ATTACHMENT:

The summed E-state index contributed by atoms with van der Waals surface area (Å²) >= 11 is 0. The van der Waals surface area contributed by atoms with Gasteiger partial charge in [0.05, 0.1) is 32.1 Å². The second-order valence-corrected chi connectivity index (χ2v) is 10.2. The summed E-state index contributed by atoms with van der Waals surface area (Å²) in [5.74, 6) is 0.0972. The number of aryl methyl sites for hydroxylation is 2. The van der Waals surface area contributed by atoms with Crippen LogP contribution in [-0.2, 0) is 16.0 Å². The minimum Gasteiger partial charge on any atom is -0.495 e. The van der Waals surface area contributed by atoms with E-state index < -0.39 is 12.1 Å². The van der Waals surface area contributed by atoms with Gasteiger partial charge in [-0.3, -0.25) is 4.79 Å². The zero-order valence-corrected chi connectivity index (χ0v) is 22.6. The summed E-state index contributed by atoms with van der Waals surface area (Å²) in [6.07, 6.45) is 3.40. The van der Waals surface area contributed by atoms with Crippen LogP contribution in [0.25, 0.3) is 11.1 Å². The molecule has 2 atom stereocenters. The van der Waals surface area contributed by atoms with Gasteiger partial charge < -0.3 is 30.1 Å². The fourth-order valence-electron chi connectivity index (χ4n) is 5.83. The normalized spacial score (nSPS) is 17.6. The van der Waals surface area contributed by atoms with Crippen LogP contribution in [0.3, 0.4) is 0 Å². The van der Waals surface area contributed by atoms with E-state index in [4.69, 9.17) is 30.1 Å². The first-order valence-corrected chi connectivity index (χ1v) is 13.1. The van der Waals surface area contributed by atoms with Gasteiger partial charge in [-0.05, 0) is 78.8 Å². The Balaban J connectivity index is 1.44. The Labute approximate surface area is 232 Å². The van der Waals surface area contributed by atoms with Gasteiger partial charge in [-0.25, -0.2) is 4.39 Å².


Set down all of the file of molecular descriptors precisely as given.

The summed E-state index contributed by atoms with van der Waals surface area (Å²) >= 11 is 0. The van der Waals surface area contributed by atoms with Gasteiger partial charge in [0.05, 0.1) is 32.1 Å². The second-order valence-corrected chi connectivity index (χ2v) is 10.2. The summed E-state index contributed by atoms with van der Waals surface area (Å²) in [5.74, 6) is 0.0972. The number of aryl methyl sites for hydroxylation is 2. The van der Waals surface area contributed by atoms with Crippen LogP contribution in [-0.2, 0) is 16.0 Å². The minimum Gasteiger partial charge on any atom is -0.495 e. The van der Waals surface area contributed by atoms with E-state index < -0.39 is 12.1 Å². The van der Waals surface area contributed by atoms with Gasteiger partial charge in [-0.3, -0.25) is 4.79 Å². The zero-order valence-corrected chi connectivity index (χ0v) is 22.6. The summed E-state index contributed by atoms with van der Waals surface area (Å²) in [6.07, 6.45) is 3.40. The van der Waals surface area contributed by atoms with Crippen LogP contribution in [0.25, 0.3) is 11.1 Å². The molecule has 2 atom stereocenters. The van der Waals surface area contributed by atoms with Gasteiger partial charge < -0.3 is 30.1 Å². The fourth-order valence-electron chi connectivity index (χ4n) is 5.83. The normalized spacial score (nSPS) is 17.6. The van der Waals surface area contributed by atoms with Crippen LogP contribution in [0.3, 0.4) is 0 Å². The van der Waals surface area contributed by atoms with E-state index in [4.69, 9.17) is 30.1 Å². The first-order valence-corrected chi connectivity index (χ1v) is 13.1. The van der Waals surface area contributed by atoms with Gasteiger partial charge in [-0.05, 0) is 78.8 Å². The Balaban J connectivity index is 1.44. The Labute approximate surface area is 232 Å². The van der Waals surface area contributed by atoms with Gasteiger partial charge in [-0.25, -0.2) is 4.39 Å².